I think a lot about that time when, during the 2009 French Open final, a man burst from the crowd and tried to put a hat on Roger Federer. The moment felt far too delicate—Federer, finally with a chance to play for the title against someone other than the Immovable Wall, to win the last match he would ever truly need to win, and then this guy appears like a glitch. The man could have had a knife; it wouldn’t have been tennis’s first time. Before security ran him down, he had time enough for several attempts at yanking the hat down upon Roger’s ducking head.
We don’t think about this now because Federer won. He finally got his Roland Garros title to complete the career Grand Slam, and it mostly ended the conversation over whether he was the greatest male tennis player of all time. But in that moment, this was not foregone. Once he'd taken a few seconds to collect himself after being attacked by a stranger in front of thousands of people now as agitated as he was, he still had to beat Soderling.
You’ve probably forgotten about Robin Soderling too, and that’s fine. He mostly exists as a trivia answer by now, for what he did a few days before this match with Federer. He had played mind-numbing and math-shattering tennis to defeat Rafael Nadal in Paris, the only blip in an otherwise undefeated decade for Nadal here. That match had been a fever dream. Soderling had stared down the most impregnable combination of opponent and arena any sport has ever seen and very casually put it through a shredder. He took Nadal’s looping strokes on the rise and hammered them like railroad spikes; he ended points from disrespectful, amateurish court positions; he somehow did this steadily for four sets. None of it made any sense, the sheer audacity of it, and you could see both men felt that way as it was happening. It was like watching someone realize he could levitate. It was maddening and hysterical in every sense of the word. Let’s not talk about it anymore.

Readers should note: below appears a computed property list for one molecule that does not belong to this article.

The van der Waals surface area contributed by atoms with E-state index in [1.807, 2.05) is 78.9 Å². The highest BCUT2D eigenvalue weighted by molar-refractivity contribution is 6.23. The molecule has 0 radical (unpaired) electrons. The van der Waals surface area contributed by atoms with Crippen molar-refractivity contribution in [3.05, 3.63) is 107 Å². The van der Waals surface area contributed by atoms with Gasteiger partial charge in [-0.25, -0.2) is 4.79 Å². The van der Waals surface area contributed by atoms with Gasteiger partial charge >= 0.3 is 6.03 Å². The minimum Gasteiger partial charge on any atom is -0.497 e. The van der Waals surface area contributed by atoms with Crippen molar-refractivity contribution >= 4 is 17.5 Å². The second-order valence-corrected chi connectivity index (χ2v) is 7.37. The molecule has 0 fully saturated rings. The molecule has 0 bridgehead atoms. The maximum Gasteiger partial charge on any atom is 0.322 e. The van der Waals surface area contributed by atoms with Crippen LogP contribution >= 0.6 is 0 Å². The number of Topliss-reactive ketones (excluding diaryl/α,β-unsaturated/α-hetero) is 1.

Back to Federer, days later, facing not Nadal like he expected but instead this strange circus act that had beaten him. And now a man from the crowd was pulling a jester’s hat onto his head. The match paused for a couple minutes afterward while everyone regrouped, which was more bad news, because Federer had just solidly won the first set while Soderling looked overwhelmed by the stage. He was rolling. But Soderling did not look shaky after the delay, which had been handed to him like a gift. His shots flattened out again, his too-aggressive forehands started finding lines, and you could see belief creep in the same way it had for him against Nadal. It felt comedic in that sad and cosmic sense, watching Federer try to refocus post-harassment as Soderling gained steam. I don’t care how great he is; after years of nightmares on this court and having things become bizarrely complicated now over the course of just one unscripted minute, he was almost certainly pleading with a whisper telling him, here we go again.